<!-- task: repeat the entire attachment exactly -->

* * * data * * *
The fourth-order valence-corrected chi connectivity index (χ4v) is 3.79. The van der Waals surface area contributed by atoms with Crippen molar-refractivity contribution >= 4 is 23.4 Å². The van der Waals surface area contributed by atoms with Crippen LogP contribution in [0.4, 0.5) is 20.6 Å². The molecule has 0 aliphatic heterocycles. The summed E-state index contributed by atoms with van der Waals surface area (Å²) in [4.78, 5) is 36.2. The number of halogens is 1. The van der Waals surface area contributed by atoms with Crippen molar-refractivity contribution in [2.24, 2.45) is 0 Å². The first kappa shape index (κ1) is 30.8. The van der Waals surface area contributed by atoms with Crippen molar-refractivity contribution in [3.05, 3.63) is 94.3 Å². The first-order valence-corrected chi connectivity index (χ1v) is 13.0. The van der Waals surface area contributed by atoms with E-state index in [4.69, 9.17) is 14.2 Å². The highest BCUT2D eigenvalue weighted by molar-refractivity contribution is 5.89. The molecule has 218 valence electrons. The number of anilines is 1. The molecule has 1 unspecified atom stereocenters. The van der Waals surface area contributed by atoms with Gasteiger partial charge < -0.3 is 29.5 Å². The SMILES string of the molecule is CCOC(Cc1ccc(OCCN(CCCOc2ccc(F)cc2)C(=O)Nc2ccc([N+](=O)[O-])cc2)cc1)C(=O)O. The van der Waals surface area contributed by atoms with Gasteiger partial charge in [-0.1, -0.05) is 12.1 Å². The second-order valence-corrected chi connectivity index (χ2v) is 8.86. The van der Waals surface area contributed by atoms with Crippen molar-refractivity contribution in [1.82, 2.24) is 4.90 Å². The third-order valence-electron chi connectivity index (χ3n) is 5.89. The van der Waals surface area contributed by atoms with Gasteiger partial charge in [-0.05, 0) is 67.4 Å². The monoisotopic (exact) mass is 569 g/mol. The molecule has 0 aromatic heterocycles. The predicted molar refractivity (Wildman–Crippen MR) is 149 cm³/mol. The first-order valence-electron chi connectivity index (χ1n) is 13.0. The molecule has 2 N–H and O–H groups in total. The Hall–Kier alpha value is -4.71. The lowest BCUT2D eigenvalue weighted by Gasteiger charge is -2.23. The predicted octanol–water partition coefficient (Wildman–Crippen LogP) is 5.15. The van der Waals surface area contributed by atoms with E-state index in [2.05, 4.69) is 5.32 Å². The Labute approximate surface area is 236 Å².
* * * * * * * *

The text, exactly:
The fourth-order valence-corrected chi connectivity index (χ4v) is 3.79. The van der Waals surface area contributed by atoms with Crippen molar-refractivity contribution >= 4 is 23.4 Å². The van der Waals surface area contributed by atoms with Crippen LogP contribution in [0.4, 0.5) is 20.6 Å². The molecule has 0 aliphatic heterocycles. The summed E-state index contributed by atoms with van der Waals surface area (Å²) in [4.78, 5) is 36.2. The number of halogens is 1. The van der Waals surface area contributed by atoms with Crippen molar-refractivity contribution in [2.24, 2.45) is 0 Å². The first kappa shape index (κ1) is 30.8. The van der Waals surface area contributed by atoms with Crippen molar-refractivity contribution in [3.05, 3.63) is 94.3 Å². The first-order valence-corrected chi connectivity index (χ1v) is 13.0. The van der Waals surface area contributed by atoms with E-state index in [4.69, 9.17) is 14.2 Å². The highest BCUT2D eigenvalue weighted by molar-refractivity contribution is 5.89. The molecule has 218 valence electrons. The number of anilines is 1. The molecule has 1 unspecified atom stereocenters. The van der Waals surface area contributed by atoms with Gasteiger partial charge < -0.3 is 29.5 Å². The SMILES string of the molecule is CCOC(Cc1ccc(OCCN(CCCOc2ccc(F)cc2)C(=O)Nc2ccc([N+](=O)[O-])cc2)cc1)C(=O)O. The van der Waals surface area contributed by atoms with Gasteiger partial charge in [-0.1, -0.05) is 12.1 Å². The second-order valence-corrected chi connectivity index (χ2v) is 8.86. The van der Waals surface area contributed by atoms with Crippen molar-refractivity contribution in [1.82, 2.24) is 4.90 Å². The third-order valence-electron chi connectivity index (χ3n) is 5.89. The van der Waals surface area contributed by atoms with Gasteiger partial charge in [-0.05, 0) is 67.4 Å². The monoisotopic (exact) mass is 569 g/mol. The molecule has 0 aromatic heterocycles. The predicted molar refractivity (Wildman–Crippen MR) is 149 cm³/mol. The first-order valence-electron chi connectivity index (χ1n) is 13.0. The molecule has 2 N–H and O–H groups in total. The Hall–Kier alpha value is -4.71. The lowest BCUT2D eigenvalue weighted by Gasteiger charge is -2.23. The predicted octanol–water partition coefficient (Wildman–Crippen LogP) is 5.15. The van der Waals surface area contributed by atoms with E-state index in [2.05, 4.69) is 5.32 Å². The Labute approximate surface area is 236 Å².